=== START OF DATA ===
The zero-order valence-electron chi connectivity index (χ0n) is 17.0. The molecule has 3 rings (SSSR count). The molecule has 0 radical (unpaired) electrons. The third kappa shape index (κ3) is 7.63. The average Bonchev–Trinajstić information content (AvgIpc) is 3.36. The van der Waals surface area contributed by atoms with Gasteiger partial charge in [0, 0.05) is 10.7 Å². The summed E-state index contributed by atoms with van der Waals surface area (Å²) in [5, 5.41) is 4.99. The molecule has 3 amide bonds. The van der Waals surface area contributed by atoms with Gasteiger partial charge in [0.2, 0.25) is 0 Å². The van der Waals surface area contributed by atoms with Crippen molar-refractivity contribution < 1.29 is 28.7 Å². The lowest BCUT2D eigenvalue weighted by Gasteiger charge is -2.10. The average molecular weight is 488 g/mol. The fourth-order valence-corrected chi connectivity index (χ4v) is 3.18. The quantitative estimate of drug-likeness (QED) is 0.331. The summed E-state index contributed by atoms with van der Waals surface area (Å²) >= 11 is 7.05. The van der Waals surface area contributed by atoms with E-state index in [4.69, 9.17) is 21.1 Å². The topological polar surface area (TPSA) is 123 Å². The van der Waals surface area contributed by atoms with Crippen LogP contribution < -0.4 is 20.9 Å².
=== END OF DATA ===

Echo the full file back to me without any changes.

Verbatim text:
The zero-order valence-electron chi connectivity index (χ0n) is 17.0. The molecule has 3 rings (SSSR count). The molecule has 0 radical (unpaired) electrons. The third kappa shape index (κ3) is 7.63. The average Bonchev–Trinajstić information content (AvgIpc) is 3.36. The van der Waals surface area contributed by atoms with Gasteiger partial charge in [0, 0.05) is 10.7 Å². The summed E-state index contributed by atoms with van der Waals surface area (Å²) in [5, 5.41) is 4.99. The molecule has 3 amide bonds. The van der Waals surface area contributed by atoms with Gasteiger partial charge in [0.2, 0.25) is 0 Å². The van der Waals surface area contributed by atoms with Crippen molar-refractivity contribution < 1.29 is 28.7 Å². The lowest BCUT2D eigenvalue weighted by Gasteiger charge is -2.10. The average molecular weight is 488 g/mol. The fourth-order valence-corrected chi connectivity index (χ4v) is 3.18. The quantitative estimate of drug-likeness (QED) is 0.331. The summed E-state index contributed by atoms with van der Waals surface area (Å²) >= 11 is 7.05. The van der Waals surface area contributed by atoms with E-state index in [4.69, 9.17) is 21.1 Å². The topological polar surface area (TPSA) is 123 Å². The van der Waals surface area contributed by atoms with Crippen LogP contribution < -0.4 is 20.9 Å².